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The akekee (Loxops caeruleirostris) is a bird species in the family Fringillidae, where it is placed in the Hawaiian honeycreeper genus Loxops.

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Basalt is a common extrusive igneous (volcanic) rock formed from the rapid cooling of basaltic lava exposed at or very near the surface of a planet or moon.

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Bishop Museum

The Bernice Pauahi Bishop Museum, designated the Hawaii State Museum of Natural and Cultural History, is a museum of history and science in the historic Kalihi district of Honolulu on the Hawaiian island of O'ahu.

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Ceratocystis is a genus of fungi in the family Ceratocystidaceae.

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Ceratocystis fimbriata

Ceratocystis fimbriata is a fungus and a plant pathogen, attacking such diverse plants as the sweet potato (black rot) and the tapping panels of the Para rubber tree (moldy rot).

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Charles Gaudichaud-Beaupré

Charles Gaudichaud-Beaupré (September 4, 1789 – January 16, 1854) was a French botanist.

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Childbirth, also known as labour and delivery, is the ending of a pregnancy by one or more babies leaving a woman's uterus by vaginal passage or C-section.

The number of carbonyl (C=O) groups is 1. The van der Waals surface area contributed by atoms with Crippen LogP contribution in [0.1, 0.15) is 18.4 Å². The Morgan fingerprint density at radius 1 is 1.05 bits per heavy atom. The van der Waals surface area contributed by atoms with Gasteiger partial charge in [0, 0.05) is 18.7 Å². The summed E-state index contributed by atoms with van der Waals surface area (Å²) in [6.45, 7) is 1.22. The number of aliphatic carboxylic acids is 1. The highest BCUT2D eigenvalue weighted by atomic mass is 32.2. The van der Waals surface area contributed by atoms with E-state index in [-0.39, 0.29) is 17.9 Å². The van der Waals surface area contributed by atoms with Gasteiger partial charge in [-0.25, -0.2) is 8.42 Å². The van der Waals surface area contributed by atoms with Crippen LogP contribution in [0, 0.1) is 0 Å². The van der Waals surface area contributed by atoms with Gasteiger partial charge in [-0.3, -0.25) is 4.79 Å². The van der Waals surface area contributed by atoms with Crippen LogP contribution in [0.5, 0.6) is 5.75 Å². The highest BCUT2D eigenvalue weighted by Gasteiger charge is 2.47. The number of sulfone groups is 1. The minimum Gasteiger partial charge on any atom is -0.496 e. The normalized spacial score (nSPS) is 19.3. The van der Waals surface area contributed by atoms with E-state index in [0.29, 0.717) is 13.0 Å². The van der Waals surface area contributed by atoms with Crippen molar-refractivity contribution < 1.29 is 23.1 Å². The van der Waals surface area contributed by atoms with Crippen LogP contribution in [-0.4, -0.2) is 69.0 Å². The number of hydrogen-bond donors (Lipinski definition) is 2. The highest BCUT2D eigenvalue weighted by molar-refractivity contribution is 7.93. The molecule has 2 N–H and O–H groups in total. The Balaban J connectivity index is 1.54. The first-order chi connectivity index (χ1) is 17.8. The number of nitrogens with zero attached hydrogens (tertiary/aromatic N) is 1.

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Cibotium (from the Greek kibootion, meaning chest or box) is a genus of 11 species of tropical tree fern—subject to much confusion and revision—distributed fairly narrowly in Hawaiokinai (four species, plus a hybrid, collectively known as hāpuu), Southeast Asia (five species), and the cloud forests of Central America and Mexico (two species).

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Colubrina oppositifolia

Colubrina oppositifolia, known as Kauila in Hawaiian, is a species of flowering tree in the buckthorn family, Rhamnaceae, that is endemic to Hawaii.

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The term cultivarCultivar has two denominations as explained in Formal definition.

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Decomposition is the process by which organic substances are broken down into simpler organic matter.